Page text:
During a regularly scheduled OCDE board meeting, more than 100 people spoke out against a widely-circulating—and unverified—claim that Orange County’s top doctor would force public school students to be inoculated.
Another group of parents remained outside the district building in Costa Mesa to protest.
However, the OCDE—alongside Orange County’s top doctor—have said there are no plans to do force vaccines on children.
County health officer Dr. Clayton Chau on April 8 called the accusations leveled against him “far from the truth.”
“Treatment for children is California state law, so a health officer cannot go against the state law,” Chau told reporters during a press conference. “I certainly do not have the authority to take away the parental rights. I have never believed in not involving the parents.”
Chau’s comments were preceded on April 7 by a rush of comments from Orange County parents, who used the OCDE’s board meeting to speak up about their vaccine concerns.
One mother said children have experienced enough hardships as a result of the pandemic, and should not be pressured into getting the vaccine to open up schools.
“We are creating so much fear [in our children],” she told the board. “To come along and say everyone in this classroom must have a vaccine, or everyone must wear a mask and be social distancing—we cannot put that pressure on children. We have put enough pressure on them.”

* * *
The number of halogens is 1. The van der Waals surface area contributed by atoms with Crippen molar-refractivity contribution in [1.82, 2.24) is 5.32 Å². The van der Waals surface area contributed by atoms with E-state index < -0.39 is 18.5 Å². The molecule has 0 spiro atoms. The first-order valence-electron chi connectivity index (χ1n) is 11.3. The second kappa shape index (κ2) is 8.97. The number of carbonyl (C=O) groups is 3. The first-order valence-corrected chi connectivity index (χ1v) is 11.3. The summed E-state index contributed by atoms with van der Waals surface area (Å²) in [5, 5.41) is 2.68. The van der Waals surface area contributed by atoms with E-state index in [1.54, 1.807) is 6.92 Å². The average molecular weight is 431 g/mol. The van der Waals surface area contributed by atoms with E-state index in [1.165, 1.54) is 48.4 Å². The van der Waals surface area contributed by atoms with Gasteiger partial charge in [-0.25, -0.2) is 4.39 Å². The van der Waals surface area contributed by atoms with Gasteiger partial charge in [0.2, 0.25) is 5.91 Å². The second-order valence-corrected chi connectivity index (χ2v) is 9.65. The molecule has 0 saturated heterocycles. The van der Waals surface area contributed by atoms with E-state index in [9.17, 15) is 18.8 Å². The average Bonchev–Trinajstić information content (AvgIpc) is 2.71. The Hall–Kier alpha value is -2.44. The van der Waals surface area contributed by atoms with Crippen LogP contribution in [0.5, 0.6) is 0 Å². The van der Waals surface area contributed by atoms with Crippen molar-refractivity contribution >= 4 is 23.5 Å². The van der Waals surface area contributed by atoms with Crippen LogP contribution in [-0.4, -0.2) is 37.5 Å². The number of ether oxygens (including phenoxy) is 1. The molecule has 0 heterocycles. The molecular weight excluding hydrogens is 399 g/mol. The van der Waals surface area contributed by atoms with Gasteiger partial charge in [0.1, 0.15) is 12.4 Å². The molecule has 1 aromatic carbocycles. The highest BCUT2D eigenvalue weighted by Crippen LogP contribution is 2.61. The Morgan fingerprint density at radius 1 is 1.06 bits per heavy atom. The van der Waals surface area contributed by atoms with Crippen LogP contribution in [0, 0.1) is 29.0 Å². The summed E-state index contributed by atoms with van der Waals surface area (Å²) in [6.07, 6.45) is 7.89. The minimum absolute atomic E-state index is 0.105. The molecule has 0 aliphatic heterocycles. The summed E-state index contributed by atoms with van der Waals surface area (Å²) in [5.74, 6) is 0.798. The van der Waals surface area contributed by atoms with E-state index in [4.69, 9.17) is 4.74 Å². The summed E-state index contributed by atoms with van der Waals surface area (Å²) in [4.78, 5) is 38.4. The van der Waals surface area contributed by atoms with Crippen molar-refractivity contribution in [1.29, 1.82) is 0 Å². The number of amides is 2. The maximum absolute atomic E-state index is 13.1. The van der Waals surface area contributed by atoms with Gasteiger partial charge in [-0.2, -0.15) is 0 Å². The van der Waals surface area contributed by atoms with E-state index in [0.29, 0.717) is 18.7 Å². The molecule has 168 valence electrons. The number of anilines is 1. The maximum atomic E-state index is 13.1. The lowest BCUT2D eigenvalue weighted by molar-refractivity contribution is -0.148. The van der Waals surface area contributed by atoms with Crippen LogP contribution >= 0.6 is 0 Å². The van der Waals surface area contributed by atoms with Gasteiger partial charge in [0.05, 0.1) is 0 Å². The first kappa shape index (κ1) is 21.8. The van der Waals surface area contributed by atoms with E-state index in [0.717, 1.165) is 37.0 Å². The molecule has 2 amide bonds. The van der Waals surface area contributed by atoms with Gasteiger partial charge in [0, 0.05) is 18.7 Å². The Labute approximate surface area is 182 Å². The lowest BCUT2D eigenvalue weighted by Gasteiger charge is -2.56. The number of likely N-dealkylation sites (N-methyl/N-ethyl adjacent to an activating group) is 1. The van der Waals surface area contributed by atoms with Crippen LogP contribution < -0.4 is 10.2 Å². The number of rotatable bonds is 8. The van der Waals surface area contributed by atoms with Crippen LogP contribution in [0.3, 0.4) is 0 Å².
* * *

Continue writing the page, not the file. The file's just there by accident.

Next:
Another parent played a clip for the board from an April 1 Zoom call between Chau and Orange County Superintendent of Schools Al Mijares, which is circulating widely on social media.
In the video, Chau said the vaccine is “100 percent effective for children … We’re going to need your support to educate our kids and our parents that they have to accept the vaccine. Because I feel very strongly that without the vaccine, we have no way out of this pandemic.”
The OCDE issued a statement on April 7 prior to the meeting that reads: “California plans to open up COVID-19 vaccine eligibility to residents 16 and older on April 15, but all COVID-19 vaccinations remain strictly voluntary.
“To put it another way, immunizations against COVID-19 are not mandated in California—or anywhere else in the U.S. And in fact they can’t be required based on the emergency use authorizations that allowed the current COVID-19 vaccines to enter the market.”
It said it had no intentions of breaking away from those guidelines.
“The State of California, the County of Orange and local school districts are also not requiring students or staff to be vaccinated against COVID-19 as a condition of resuming in-person instruction, which is already offered at the vast majority of Orange County schools,” it stated.
Answering to Allegations
During the OCDE meeting, many parents accused Chau of saying that schools cannot remove their COVID-19 safety measures—such as social distancing and mask mandates—until children are fully vaccinated.
Chau clarified that to return to normalcy, the population as a whole must become vaccinated.
“I strongly believe that we need to achieve herd immunity through vaccination, in order for us to get out of the pandemic. … But I don’t know how does that fit into all children get vaccinated, I don’t know where that came from,” he said.
Dr. Jeff Barke, a primary care doctor and co-founder of Orange County Classical Academy, said his school will “never be a vaccine center, and we will never vaccinate a child without parental consent.”
Barke questioned the vaccine’s use in children since it is not approved by the Food and Drug Administration (FDA), and they are “being used under emergency use authorization with limited safety data and no long-term safety studies.
“The parents of Orange County will not stand for this.”